I was one of the first converts to eReaders using Microsoft Reader and their proprietary .lit format. It still works and thanks to a wide variety of free eBooks I’ve accumulated a fairly good library. I also stopped reading newspapers quite a few years ago choosing to get my information online. So, maybe I’m not the most objective person in the world to declare print dead but I think there is a lot of evidence to suggest this form of media is coming to an end.
In this post I’m not going to try to prove that print media is dying by quoting a ton of statistics or convincing you with my irrefutable logic but simply look at what having media available in a digital format will mean for our lives.
One important point is that reading a book or a magazine on paper isn’t fundamentally different from reading it on your reader, tablet, or other device. People will still need to learn how to read and the written word itself is the same regardless of the medium used to deliver it. However, other than this the two experiences are quite different.
Let’s start with childhood. My mother read me books at bedtime from an early age and I don’t think that is going away but there is now the potential for the books to read themselves with audio files, images, and streaming video. We now have monitors in our minivans and airplanes it doesn’t seem much of a stretch to imagine them built into cribs. The media center now holds a vast array of movies and songs but soon it will hold all your books as well. Each monitor around the house has access to the media and thus all your books are at your fingertip at the cradle. I’m sure that plenty of parents don’t want to relinquish control completely to the reader but the screen might display colorful images and sound effects may boom out as you read the story to the baby.
As I grew older, I was reading on my own and my mother would return from the library with a new batch of books for me. The library and your eReader are going to soon become good friends. You’ll be able to check out books from the library simply by downloading them to your computer and from there it will broadcast to any device in wireless range.
The library as we know it will eventually cease to exist because there won’t be a need to store millions of books as they become digitized. This reminds me of the library scene in Rollerball, my all-time favorite movie, which doesn’t paint such a rosy pictures of a world without books. Still, I think this is largely a good thing except perhaps for certain library employees. Not to say there won’t be a library, it will just be fundamentally different than we see today. In the library of the future the librarian will help you find digital versions of the material you want to read.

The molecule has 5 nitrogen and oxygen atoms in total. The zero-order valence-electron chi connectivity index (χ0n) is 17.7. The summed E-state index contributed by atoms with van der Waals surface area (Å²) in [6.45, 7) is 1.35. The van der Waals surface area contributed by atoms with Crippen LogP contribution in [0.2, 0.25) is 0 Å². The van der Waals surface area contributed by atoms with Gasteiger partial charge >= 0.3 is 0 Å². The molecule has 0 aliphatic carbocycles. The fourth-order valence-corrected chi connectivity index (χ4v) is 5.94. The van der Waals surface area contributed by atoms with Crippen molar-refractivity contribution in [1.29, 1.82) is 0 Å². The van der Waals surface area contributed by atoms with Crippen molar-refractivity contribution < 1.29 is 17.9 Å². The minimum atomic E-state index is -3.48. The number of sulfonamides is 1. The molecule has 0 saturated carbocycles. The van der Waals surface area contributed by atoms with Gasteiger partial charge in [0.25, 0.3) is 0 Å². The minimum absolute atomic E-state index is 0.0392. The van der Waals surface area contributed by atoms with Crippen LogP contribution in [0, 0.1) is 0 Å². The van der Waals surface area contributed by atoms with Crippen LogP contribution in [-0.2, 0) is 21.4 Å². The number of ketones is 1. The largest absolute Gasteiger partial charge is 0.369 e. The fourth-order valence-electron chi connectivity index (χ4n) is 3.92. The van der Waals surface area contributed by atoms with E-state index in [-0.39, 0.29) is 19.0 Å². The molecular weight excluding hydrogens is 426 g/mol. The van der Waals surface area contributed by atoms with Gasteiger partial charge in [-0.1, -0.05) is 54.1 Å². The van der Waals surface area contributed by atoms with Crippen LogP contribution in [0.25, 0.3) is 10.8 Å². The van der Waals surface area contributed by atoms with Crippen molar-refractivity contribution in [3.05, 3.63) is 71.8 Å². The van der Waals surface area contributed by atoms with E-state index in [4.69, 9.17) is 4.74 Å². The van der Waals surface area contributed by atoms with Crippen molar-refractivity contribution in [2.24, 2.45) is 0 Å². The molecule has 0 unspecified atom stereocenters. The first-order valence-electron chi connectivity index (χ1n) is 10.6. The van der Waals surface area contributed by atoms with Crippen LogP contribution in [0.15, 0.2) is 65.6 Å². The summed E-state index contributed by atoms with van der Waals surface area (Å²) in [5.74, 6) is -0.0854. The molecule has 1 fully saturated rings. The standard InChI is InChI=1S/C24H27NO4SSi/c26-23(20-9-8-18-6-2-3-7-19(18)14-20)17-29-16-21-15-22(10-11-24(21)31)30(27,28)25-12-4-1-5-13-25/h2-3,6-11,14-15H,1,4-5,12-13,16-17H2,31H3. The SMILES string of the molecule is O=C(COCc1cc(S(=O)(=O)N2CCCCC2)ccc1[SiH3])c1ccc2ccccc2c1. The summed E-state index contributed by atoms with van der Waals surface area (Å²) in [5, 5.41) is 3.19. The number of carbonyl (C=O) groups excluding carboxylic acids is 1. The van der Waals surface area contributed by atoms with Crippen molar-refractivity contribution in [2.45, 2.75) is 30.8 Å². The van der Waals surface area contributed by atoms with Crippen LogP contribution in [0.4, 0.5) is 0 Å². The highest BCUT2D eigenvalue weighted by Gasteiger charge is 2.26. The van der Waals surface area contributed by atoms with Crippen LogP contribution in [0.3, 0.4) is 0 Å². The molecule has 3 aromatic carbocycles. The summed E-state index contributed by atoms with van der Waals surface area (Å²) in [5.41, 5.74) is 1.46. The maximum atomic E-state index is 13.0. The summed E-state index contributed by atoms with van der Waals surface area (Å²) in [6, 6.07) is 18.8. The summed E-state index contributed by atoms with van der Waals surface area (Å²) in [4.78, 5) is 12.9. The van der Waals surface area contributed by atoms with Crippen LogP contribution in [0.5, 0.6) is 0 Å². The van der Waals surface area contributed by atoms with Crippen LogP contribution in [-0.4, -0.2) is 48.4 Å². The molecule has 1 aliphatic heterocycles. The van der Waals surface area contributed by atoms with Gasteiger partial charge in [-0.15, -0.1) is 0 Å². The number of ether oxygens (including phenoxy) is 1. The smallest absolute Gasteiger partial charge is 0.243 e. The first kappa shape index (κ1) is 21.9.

Your young student will get their text books in digital format and for all of us who got that twenty times handed down copy of school material that was bordering on disgusting this can’t seem like a bad thing. The school backpack industry might need a rethink. This will save schools a huge amount of money in purchasing the material in the first place and it will change the landscape of the textbook industry dramatically. All companies that make their money by printing material on paper and selling it are eventually going to have to find a new way to do business. I think the paper industry will take a major hit as well although the fact that every house has two or three printers might prove me wrong in that regard.
As adults we will no longer subscribe to print newspapers and magazines but simply get them wirelessly each day or week or month on our devices. I’ll be able to read the latest news at any time, anywhere.
A lot of people view this future with trepidation with the idea of mass censorship and book destruction but I see this as a liberating moment. Anyone with an idea can distribute their book without the need for a publishing house, a printer, a distribution network, and all the other things that were necessary in the past. My own books are published by me, distributed by me, and publicized by me.
That’s going to be the difficult part of the new era of digital print. There’s going to be plenty of good and interesting material out there but there will also be an awful lot of self-published dreck. The consumer is going to have find out what is to their tastes and what is not, rather than being told by the publishing industry. Not that bad a trade-off.
All this media means lots of ideas, lots of books, lots of stories, lots of choices and that can’t be a bad thing. So, don’t fear the new era of digital media, embrace it. Go out and join the digital world today by purchasing an eReader of some kind and buying your first book. If it happens to be The Staff of Naught (only $2.99), all the better! 🙂
Like, Tweet, Comment, Digg, Stumble, Pinterest, or otherwise share because you can join the era of digital media right now.
Sword and Sorcery fantasy with a Libertarian Twist